Absolute 72 Fly stern

If you like the idea of alfresco living the Absolute 72 Fly provides plenty of choice. The large, fully covered cockpit has seating and a table along the transom making a great spot to relax over drinks or a meal. The saloon is literally a couple of steps away, as is the swimplatform, and there’s easy access from here to the foredeck or flybridge. An optional electric-operated translucent blind that lowers from the cockpit overhang adds to the versatility of this space.

On the foredeck are more options, with seating around a table and forward of that a large sunpad with adjustable backrests and inbuilt drinkholders. Just the spot for working on that tan or settling back with a couple of sundowners to watch a fabulous sunset. Large lockers outboard of the seating provide storage for covers, lines, fenders etc., while at the bow is a 50kg anchor with 100m of chain, anchor washdown and remote controls for the winch.

Absolute 72 Fly sunpads

Accessed via a moulded staircase from the cockpit, the flybridge is another highlight on this luxury floating resort. Spacious and with plenty of choice, there’s seating for eight around a table and opposite a wetbar incorporates electric grill, sink, icemaker, refrigerator and storage for glasses, bottles and crockery. Forward to port is the flybridge helm with twin skipper and companion chairs and more seating for guests opposite to starboard, and forward of that is another sunpad.

The targa arch overhead incorporates an inbuilt rain shower head for cooling off in warmer weather and serves as a platform for the radar scanner, sat dish, aerials etc. An electric bimini automatically extends forward from the targa at the touch of a button.



Absolute 72 Fly helmstation

I took the helm at the lower station as we headed down Melbourne’s Yarra River and out into Port Phillip Bay. Apart from the second helm on the flybridge, there’s also a docking station in the cockpit. With the sun shining and just a slight sea it was a beautiful day for boating but less than ideal for a boat test. It also meant we were unable to test out the gyrostabiliser but having used them before, I know they work well.

At the helm, twin fully-adjustable helm and companion chairs face the dash finished in rich dark leather. Stylish and practical the colour eliminates any possibility of glare. Vision forward and to either side is good and a door leading out to the sidedecks is both practical and convenient. Plenty of room on the dash for three large screens plus a full complement of everything you’d expect at this level: autopilot, trim tabs, winch controls, chain counter, joystick, bowthruster etc.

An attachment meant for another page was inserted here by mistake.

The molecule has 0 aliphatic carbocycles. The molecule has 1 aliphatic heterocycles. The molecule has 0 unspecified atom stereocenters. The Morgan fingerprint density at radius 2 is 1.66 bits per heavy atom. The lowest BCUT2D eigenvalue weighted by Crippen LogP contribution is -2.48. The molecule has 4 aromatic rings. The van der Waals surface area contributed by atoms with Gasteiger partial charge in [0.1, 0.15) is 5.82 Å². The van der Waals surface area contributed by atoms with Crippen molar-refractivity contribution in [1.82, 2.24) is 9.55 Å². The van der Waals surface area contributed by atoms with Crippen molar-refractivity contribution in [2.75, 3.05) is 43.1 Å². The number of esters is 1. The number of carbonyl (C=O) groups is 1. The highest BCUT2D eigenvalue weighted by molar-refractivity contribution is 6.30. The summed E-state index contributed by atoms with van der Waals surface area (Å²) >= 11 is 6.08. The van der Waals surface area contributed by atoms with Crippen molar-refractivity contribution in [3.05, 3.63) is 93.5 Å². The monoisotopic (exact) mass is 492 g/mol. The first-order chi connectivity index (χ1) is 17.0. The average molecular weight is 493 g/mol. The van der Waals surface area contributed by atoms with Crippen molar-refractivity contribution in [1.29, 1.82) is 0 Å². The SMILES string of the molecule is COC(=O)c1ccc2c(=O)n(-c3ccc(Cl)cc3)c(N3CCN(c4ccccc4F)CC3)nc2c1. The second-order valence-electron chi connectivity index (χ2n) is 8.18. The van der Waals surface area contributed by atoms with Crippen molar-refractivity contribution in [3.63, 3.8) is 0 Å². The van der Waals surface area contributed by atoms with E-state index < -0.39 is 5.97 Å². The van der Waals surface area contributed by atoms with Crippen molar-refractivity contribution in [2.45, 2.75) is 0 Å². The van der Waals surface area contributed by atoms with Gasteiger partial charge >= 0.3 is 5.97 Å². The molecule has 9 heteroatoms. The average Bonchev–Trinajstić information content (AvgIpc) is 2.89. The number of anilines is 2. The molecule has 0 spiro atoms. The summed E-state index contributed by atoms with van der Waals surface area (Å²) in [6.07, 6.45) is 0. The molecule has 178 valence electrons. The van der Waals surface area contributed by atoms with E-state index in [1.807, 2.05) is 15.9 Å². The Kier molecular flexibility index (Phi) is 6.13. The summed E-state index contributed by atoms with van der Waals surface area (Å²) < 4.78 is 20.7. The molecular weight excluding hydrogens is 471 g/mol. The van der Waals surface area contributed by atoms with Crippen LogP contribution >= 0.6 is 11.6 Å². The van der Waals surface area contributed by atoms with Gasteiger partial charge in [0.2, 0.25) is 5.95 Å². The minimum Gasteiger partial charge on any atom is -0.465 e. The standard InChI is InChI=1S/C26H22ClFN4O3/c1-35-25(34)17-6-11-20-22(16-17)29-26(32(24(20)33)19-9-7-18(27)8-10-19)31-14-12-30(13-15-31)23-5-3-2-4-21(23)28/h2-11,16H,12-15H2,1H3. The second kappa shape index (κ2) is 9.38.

What I found slightly unusual was the location of the wheel. Situated centrally means that when driving off the wheel you need to be standing between the chairs. The theory is that when using the wheel skippers generally prefer to stand and when on autopilot, you’re seated. That’s true to a certain extent; however my preference would be for the wheel to be directly in front of the skipper’s chair, as it is at the flybridge station.

Underway the Absolute 72 Fly performs well and is very manoeuvrable at slow speed, both off the wheel and the joystick. She is surefooted and soft riding at speed, even when throwing her around on full lock with no drop-off in revs, just the characteristic slight lean into the turn that you get from pod drives. I found her ever so responsive and easy to handle and had to keep reminding myself that she’s a big boat.

Top speed at WOT was 28kts and I found the sweet spot at around 1800rpm with half tabs down. At those revs the instruments showed 20kts using 188lt/h, and that’s economical cruising for a 72ft boat. The 72F carries 3500lt of fuel and at that rate, with a safety margin, she’d have a range of around 330nm at cruise. She also carries 1000lt of water, plenty enough for travelling up and down the coast, but if you were staying out somewhere for a while, investing in the optional watermaker might be a good option. 



Absolute 72 Fly lounge

There’s a lot to like about the Absolute 72 Flybridge. She’s a luxury boat coupled with power and performance. She’d make a great corporate entertainer and with her ease of handling would suit a couple wanting to spend the kids’ inheritance enjoying winters up north, summers down south, with family and friends occasionally flying in for some R&R on board a 5-star floating resort.



• Layout and design

• Ease of handling

• Performance

• Alfresco options

• Master suite

• Flybridge



• Wheel position at lower helm

• No internal staircase to flybridge

• Would expect many of the options to be standard inclusions at this level



Twin 900hp Volvo Penta D13B-G MP w/ IPS1200 pod drives

























2300 (WOT)



* Sea-trial data supplied by the author. Fuel combined for both engines.



Absolute 72 Fly price: $AUS 4,410,250 (priced as tested)



Air-con, 27kW genset, electronics and navigation packages, CCTV, cockpit docking station, underwater lights, hydraulic swimplatform, gyrostabiliser, deckwash, cockpit sunshade, serviced crew cabin, bimini, LCD TVs and DVD/Blu-ray readers, bow dinette and sunbed, marble bench tops, and more



$AUS 3,896,269



MATERIAL Fibreglass

TYPE Planing monohull

LENGTH 21.6m overall

BEAM 5.61m

DRAFT 1.63m

WEIGHT 43.96 tonnes




FUEL 3500lt

WATER 1000lt



MAKE/MODEL 2 x Volvo Penta D13B-G MP w/ IPS1200 pod drive engines

TYPE Six-cylinder turbo-diesel marine engine

RATED HP 900 (each)

DISPLACEMENT 12.78lt (each)

WEIGHT 1560kg (each)



Premier Marine

5 Wunulla Road,

Point Piper, NSW, 2027

Phone +61 2 9328 0999



Absolute 72 layout


See the full version of this review in Trade-A-Boat #250, February / March 2015. Why not subscribe today?